Saturday, December 10, 2011

Case Study: London Overground

Source: Wikipedia / Sunil060902
London is well known for London Underground with its high frequency metro services, and London's National Rail network (run by various private franchises) is one of the world's most extensive commuter rail networks. One of franchises was previously run by an operator called Silverlink, who ran the orbital services around London. These included the North London Line, West London Line, Gospel Oak Barking Line, and Watford Line. These lines were well known for an infrequent off-peak service (every 15-30 minutes), shabby trains, dreary stations, and overcrowded peak services.

In 2007, Transport for London took over London Overground, with services operated by the LOROL (MTR Laing) consortium. This contract also included taking over the extended (ex-London Underground) East London Line services in 2010. New electric 3-car class 378 trains were purchased with longitudinal seating to increase capacity. These have since been extended to 4-car trains. The un-electrified Gospel Oak Barking Line has received new 2-car class 172 diesel multiple units. Trains have driver only operation (no guards) for improved staffing efficiencies compared to Queensland Rail (QR). 

Crucially, service frequency has been increased, aided by re-signalling and some track layout modifications. The majority of the London Overground Lines now run off-peak services at 15 minute frequencies, with higher frequencies on the core sections of the network up to 12tph/5 mins frequency. Even the diesel operated Gospel Oak to Barking Line, the Cinderella of London's railway network now runs a 4tph/15 minute off-peak service.  Freight traffic uses multiple sections of the North London Line, with freight traffic travelling to busy ports of Felixstowe, Harwich, and London Gateway. QR should take note that the North London Line can run 8tph worth of passenger services as well as considerable freight traffic on the same track (and yes there are multiple grade junctions as well)!

Stations around the London Overground network have been refurbished, with many stations gated. This means that 95% of journeys involve having to pass through ticket gates. This has reduced the number of fare evaded journeys from 10% to just 2%. Two new stations (along the existing route) have also been added, one to serve a new shopping development, and the other to serve a housing development. 44% of stations are fully accessible to the disabled with step free access - useful as 8% of passengers have a long term disability. London Overground also have a policy of staffing stations to improve personal security.

The results of these service improvements is impressive. The number of users of London's Overground network has increased from 0.6m journeys/week in 2007 to 2m journeys/week in 2011. Much of this is due to a larger network, but even the existing lines have seen an 80% patronage increase against an approx. 20% patronage increase for London Underground over the same period. One of the largest drivers of this patronage increase is due to increased service frequency, service quality and performance. 12% of the new passengers to London Overground previously used cars instead. This is an impressive figure for a city with relatively low car ownership, and will help reduce carbon emissions. Customer satisfaction has also increased from 71% to 89%.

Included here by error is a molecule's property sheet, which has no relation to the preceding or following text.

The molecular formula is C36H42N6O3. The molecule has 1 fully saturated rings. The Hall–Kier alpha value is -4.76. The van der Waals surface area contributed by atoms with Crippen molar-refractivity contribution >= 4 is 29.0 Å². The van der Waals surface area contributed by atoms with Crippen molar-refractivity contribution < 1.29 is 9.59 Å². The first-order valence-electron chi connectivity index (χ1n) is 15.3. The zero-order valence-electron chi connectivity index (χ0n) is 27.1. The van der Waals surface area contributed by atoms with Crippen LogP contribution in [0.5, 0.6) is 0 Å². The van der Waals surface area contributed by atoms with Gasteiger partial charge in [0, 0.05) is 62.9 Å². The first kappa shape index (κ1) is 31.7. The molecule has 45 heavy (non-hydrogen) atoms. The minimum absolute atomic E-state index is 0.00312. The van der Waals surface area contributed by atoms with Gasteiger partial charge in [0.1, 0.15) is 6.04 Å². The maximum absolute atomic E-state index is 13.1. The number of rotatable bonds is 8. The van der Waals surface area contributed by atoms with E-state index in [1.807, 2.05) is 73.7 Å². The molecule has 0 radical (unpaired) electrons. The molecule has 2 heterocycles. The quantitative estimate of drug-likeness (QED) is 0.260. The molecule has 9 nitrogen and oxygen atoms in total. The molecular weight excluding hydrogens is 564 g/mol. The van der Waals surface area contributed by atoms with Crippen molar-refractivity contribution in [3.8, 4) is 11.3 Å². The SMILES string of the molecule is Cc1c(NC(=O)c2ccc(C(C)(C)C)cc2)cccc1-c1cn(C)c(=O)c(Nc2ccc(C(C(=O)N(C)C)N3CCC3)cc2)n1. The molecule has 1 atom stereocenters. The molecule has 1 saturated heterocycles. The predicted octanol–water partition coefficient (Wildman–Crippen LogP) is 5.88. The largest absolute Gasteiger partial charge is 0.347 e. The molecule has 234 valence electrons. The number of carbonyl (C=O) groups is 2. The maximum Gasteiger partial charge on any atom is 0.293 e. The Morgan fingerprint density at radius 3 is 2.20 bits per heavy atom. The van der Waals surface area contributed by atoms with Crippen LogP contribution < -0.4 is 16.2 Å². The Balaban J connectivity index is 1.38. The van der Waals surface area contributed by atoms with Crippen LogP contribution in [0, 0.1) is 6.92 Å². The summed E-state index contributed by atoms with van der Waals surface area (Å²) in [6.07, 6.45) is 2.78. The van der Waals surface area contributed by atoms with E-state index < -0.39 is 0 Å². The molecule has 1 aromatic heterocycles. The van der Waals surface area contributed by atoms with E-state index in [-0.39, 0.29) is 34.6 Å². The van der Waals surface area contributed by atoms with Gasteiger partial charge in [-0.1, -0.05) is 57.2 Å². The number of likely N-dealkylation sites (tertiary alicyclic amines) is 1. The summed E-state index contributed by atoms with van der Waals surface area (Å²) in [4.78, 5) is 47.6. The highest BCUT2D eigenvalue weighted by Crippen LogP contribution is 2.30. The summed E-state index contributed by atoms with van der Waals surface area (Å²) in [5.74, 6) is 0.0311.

Aside from huge patronage increases and improved journey times due to increased service frequency, there have been other benefits. Tourist attractions along the routes have seen increases in visitors. House prices along the East London Line route have increase by more than the average. On-time running has also increased from 91% to 95%, impressive given the frequency increases on a  mixed use railway. The success of London Overground now means that extending class 378 trains to 5-cars, and class 172 to 3-cars is planned. Extra peak services may even be added a year ahead of schedule, in contrast to SE Queensland where new timetables are currently nearly 2 years behind schedule! 

So what is relevance to this case study for Brisbane and SE Queensland? The Queensland Government, TransLink, and QR have failed to provide 15 minute inner-suburban off-peak services. This appears to be through a mix the Queensland Government reluctance to fund services, and QR finding it "too difficult" to reliably timetable freight and passenger services on the same track. As has been seen with the huge success of Brisbane's high frequency "Buz" bus routes, this case study shows that improving train service frequency will also result in huge patronage increases. It is also possible to run high frequency passenger and freight services on the same tracks whilst retaining reliability. If you provide a decent service the passengers will come! 

London Overground Impact Study:


  1. Hello from London! Just thought I'd point out one small error in your item. Only the East London line and Euston to Watford route uses driver only trains, the Gospel Oak to Barking, Richmond to Stratford and Clapham Junction to Willesden trains still have guards.

  2. Yet again you have hit the nail on the head. Its a pity our great ACPO leaders don't give a toss about anything or anyone - but themselves.


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